Think waters flowing in, birds flying, fish in the water, and nature discovery all around

Here’s a look at what you are seeing in the East Basin of San Elijo Lagoon as crews continue to revive your wetlands. The East Basin is east of Interstate 5.

The restoration in this area is all part of creating and imagining the bigger picture of a healthier wetland. When the tidal channels are dredged to make them deeper and wider, this area will look different than it did before we started Reviving Your Wetlands, the San Elijo Lagoon Restoration Project.

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In this rendering, you can see how significant the ebbing and flowing of tides will reach into Central and East Basins, following lagoon restoration.

This area will also support low and middle salt marsh. We are making sure the endangered Ridgway’s Rail has their preferred cord grass places to live.


This is the approximate one-acre onsite cord grass nursery in the Central Basin. These  thriving California cord grasses were transplanted earlier in this year and will be  relocated to enhance habitat in the East Basin later in the project. 

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Ridgway’s Rail on mudflat, courtesy Dr. Pamela Polcyn

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As we continue to imagine how improved lands and waters will look, remember that a pedestrian Interstate 5 bridge under crossing will also provide excellent birding and wildlife views. Water will flow on both sides of the bridge, as shown above.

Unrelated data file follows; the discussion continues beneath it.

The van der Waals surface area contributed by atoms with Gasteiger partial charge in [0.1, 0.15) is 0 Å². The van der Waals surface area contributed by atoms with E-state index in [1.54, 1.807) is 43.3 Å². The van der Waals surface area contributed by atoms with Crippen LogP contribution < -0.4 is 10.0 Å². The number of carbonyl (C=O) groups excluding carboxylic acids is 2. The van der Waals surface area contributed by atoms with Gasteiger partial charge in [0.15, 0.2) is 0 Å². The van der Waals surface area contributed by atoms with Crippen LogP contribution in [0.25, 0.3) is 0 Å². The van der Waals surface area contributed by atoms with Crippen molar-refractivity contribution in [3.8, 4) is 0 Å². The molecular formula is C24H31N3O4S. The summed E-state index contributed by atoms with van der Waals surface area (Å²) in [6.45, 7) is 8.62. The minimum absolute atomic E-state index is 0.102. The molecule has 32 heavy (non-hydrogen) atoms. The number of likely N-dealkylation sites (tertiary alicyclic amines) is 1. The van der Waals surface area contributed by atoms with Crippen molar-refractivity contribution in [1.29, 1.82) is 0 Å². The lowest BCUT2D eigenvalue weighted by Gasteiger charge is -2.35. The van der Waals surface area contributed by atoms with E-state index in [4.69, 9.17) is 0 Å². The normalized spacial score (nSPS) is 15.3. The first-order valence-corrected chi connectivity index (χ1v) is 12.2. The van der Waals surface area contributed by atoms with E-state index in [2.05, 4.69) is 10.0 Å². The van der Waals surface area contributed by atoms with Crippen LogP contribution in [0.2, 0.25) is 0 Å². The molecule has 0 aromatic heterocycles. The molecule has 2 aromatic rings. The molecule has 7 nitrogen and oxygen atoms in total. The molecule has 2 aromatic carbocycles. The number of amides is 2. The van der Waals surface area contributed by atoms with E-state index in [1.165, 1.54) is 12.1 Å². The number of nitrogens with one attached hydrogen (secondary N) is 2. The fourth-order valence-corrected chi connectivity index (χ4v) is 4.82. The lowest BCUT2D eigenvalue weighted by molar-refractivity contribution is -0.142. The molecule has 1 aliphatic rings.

Our role in guiding the Reviving Your Wetlands project is in continuous water quality monitoring and maintaining quality control standards in the lagoon’s native habitats and wildlife. Envision the flow of healthier waters and an increase in wildlife diversity at San Elijo Lagoon. New trail connections will be worth the wait.

Thank you for following Lagoon Connections. Share your questions. Invite friends, neighbors and colleagues to join as we keep you up-to-date on the actions underway for healthier waters, habitats and in the near future—new trail connections.

3 thoughts on “Imagine a Healthier Wetland

  1. The east lagoon presently looks like devastation. As of last weekend, the west lagoon was not flowing and smelled of death. I love the lagoon and appreciate all the wonderful work of the Conservancy. I hope I live to see it flourish once again.


    1. Thank you for writing us. The annual inlet excavation has improved tidal flow at the mouth of the lagoon. Yet the smell is temporarily prevalent as there is a natural buildup of algae and kelp decomposition in the lagoon channel. And, while the East basin is looking messy, we hope everyone can visualize an increase in healthier and flowing waters, and in wildlife diversity, as Build NCC rail, highway, and restoration projects conclude in three years.


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